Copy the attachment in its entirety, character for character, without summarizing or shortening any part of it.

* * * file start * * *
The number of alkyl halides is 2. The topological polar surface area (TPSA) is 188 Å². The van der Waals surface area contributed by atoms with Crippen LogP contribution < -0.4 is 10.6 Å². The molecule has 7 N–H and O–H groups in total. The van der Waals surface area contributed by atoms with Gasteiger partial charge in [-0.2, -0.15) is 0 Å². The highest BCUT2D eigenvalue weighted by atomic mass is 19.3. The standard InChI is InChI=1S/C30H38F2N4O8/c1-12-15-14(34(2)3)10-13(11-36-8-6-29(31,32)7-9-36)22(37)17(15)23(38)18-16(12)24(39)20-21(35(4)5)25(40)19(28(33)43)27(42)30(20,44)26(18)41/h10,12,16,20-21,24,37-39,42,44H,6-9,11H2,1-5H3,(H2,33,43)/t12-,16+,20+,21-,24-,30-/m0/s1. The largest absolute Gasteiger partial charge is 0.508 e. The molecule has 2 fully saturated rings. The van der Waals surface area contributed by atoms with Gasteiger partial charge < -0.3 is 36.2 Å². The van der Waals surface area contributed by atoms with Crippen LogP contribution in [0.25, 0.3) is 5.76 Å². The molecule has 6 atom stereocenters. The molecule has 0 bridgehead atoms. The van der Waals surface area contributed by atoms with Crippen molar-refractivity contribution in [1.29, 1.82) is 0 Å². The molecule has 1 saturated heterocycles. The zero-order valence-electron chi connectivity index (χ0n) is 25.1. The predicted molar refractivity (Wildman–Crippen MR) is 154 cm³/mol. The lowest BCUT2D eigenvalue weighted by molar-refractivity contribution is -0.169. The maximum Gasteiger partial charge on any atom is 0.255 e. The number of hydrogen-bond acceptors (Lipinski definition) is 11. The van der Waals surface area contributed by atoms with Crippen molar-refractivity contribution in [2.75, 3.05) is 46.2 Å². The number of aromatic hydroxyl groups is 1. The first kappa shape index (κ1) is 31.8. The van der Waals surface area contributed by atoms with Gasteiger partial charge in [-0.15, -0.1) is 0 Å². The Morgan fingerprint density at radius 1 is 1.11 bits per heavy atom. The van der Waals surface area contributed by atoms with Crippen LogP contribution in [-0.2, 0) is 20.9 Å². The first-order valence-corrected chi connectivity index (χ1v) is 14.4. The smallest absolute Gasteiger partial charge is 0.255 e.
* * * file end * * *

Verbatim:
The number of alkyl halides is 2. The topological polar surface area (TPSA) is 188 Å². The van der Waals surface area contributed by atoms with Crippen LogP contribution < -0.4 is 10.6 Å². The molecule has 7 N–H and O–H groups in total. The van der Waals surface area contributed by atoms with Gasteiger partial charge in [-0.2, -0.15) is 0 Å². The highest BCUT2D eigenvalue weighted by atomic mass is 19.3. The standard InChI is InChI=1S/C30H38F2N4O8/c1-12-15-14(34(2)3)10-13(11-36-8-6-29(31,32)7-9-36)22(37)17(15)23(38)18-16(12)24(39)20-21(35(4)5)25(40)19(28(33)43)27(42)30(20,44)26(18)41/h10,12,16,20-21,24,37-39,42,44H,6-9,11H2,1-5H3,(H2,33,43)/t12-,16+,20+,21-,24-,30-/m0/s1. The largest absolute Gasteiger partial charge is 0.508 e. The molecule has 2 fully saturated rings. The van der Waals surface area contributed by atoms with Gasteiger partial charge < -0.3 is 36.2 Å². The van der Waals surface area contributed by atoms with Crippen LogP contribution in [0.25, 0.3) is 5.76 Å². The molecule has 6 atom stereocenters. The molecule has 0 bridgehead atoms. The van der Waals surface area contributed by atoms with Crippen molar-refractivity contribution in [1.29, 1.82) is 0 Å². The molecule has 1 saturated heterocycles. The zero-order valence-electron chi connectivity index (χ0n) is 25.1. The predicted molar refractivity (Wildman–Crippen MR) is 154 cm³/mol. The lowest BCUT2D eigenvalue weighted by molar-refractivity contribution is -0.169. The maximum Gasteiger partial charge on any atom is 0.255 e. The number of hydrogen-bond acceptors (Lipinski definition) is 11. The van der Waals surface area contributed by atoms with Crippen molar-refractivity contribution in [2.75, 3.05) is 46.2 Å². The number of aromatic hydroxyl groups is 1. The first kappa shape index (κ1) is 31.8. The van der Waals surface area contributed by atoms with Gasteiger partial charge in [-0.15, -0.1) is 0 Å². The Morgan fingerprint density at radius 1 is 1.11 bits per heavy atom. The van der Waals surface area contributed by atoms with Crippen LogP contribution in [-0.2, 0) is 20.9 Å². The first-order valence-corrected chi connectivity index (χ1v) is 14.4. The smallest absolute Gasteiger partial charge is 0.255 e.